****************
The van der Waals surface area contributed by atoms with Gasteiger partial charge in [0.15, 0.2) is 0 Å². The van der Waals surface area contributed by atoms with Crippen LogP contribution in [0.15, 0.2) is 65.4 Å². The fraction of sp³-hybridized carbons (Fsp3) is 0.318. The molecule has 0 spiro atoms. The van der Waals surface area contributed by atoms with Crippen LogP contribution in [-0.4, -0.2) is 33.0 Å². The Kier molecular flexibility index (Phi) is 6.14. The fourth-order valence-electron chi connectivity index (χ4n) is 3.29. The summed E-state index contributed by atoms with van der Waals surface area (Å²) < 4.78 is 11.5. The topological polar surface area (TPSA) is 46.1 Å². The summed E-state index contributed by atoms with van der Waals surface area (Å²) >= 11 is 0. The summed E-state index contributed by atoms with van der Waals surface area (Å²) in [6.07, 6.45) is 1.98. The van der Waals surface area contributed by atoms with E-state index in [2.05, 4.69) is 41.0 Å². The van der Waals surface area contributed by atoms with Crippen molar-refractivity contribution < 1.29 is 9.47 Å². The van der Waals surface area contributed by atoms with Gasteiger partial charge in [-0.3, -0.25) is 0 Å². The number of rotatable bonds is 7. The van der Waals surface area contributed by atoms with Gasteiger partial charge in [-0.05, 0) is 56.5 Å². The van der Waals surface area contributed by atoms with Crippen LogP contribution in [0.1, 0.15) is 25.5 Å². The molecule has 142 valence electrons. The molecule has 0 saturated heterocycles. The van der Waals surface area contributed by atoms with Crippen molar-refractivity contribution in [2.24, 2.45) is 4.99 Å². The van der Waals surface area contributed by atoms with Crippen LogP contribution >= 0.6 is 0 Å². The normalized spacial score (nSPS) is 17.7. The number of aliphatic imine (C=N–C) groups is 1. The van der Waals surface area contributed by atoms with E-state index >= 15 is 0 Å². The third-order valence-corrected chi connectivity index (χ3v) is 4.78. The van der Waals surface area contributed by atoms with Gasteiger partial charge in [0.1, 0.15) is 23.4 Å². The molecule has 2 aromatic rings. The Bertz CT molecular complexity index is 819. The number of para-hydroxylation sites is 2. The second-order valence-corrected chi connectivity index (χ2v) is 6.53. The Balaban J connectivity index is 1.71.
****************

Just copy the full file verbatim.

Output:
The van der Waals surface area contributed by atoms with Gasteiger partial charge in [0.15, 0.2) is 0 Å². The van der Waals surface area contributed by atoms with Crippen LogP contribution in [0.15, 0.2) is 65.4 Å². The fraction of sp³-hybridized carbons (Fsp3) is 0.318. The molecule has 0 spiro atoms. The van der Waals surface area contributed by atoms with Crippen LogP contribution in [-0.4, -0.2) is 33.0 Å². The Kier molecular flexibility index (Phi) is 6.14. The fourth-order valence-electron chi connectivity index (χ4n) is 3.29. The summed E-state index contributed by atoms with van der Waals surface area (Å²) < 4.78 is 11.5. The topological polar surface area (TPSA) is 46.1 Å². The summed E-state index contributed by atoms with van der Waals surface area (Å²) >= 11 is 0. The summed E-state index contributed by atoms with van der Waals surface area (Å²) in [6.07, 6.45) is 1.98. The van der Waals surface area contributed by atoms with E-state index in [2.05, 4.69) is 41.0 Å². The van der Waals surface area contributed by atoms with Crippen molar-refractivity contribution < 1.29 is 9.47 Å². The van der Waals surface area contributed by atoms with Gasteiger partial charge in [-0.3, -0.25) is 0 Å². The number of rotatable bonds is 7. The van der Waals surface area contributed by atoms with Gasteiger partial charge in [-0.05, 0) is 56.5 Å². The van der Waals surface area contributed by atoms with Crippen LogP contribution in [0.1, 0.15) is 25.5 Å². The molecule has 142 valence electrons. The molecule has 0 saturated heterocycles. The van der Waals surface area contributed by atoms with Crippen molar-refractivity contribution in [2.24, 2.45) is 4.99 Å². The van der Waals surface area contributed by atoms with Crippen LogP contribution >= 0.6 is 0 Å². The normalized spacial score (nSPS) is 17.7. The number of aliphatic imine (C=N–C) groups is 1. The van der Waals surface area contributed by atoms with E-state index >= 15 is 0 Å². The third-order valence-corrected chi connectivity index (χ3v) is 4.78. The van der Waals surface area contributed by atoms with Gasteiger partial charge in [0.1, 0.15) is 23.4 Å². The molecule has 2 aromatic rings. The Bertz CT molecular complexity index is 819. The number of para-hydroxylation sites is 2. The second-order valence-corrected chi connectivity index (χ2v) is 6.53. The Balaban J connectivity index is 1.71.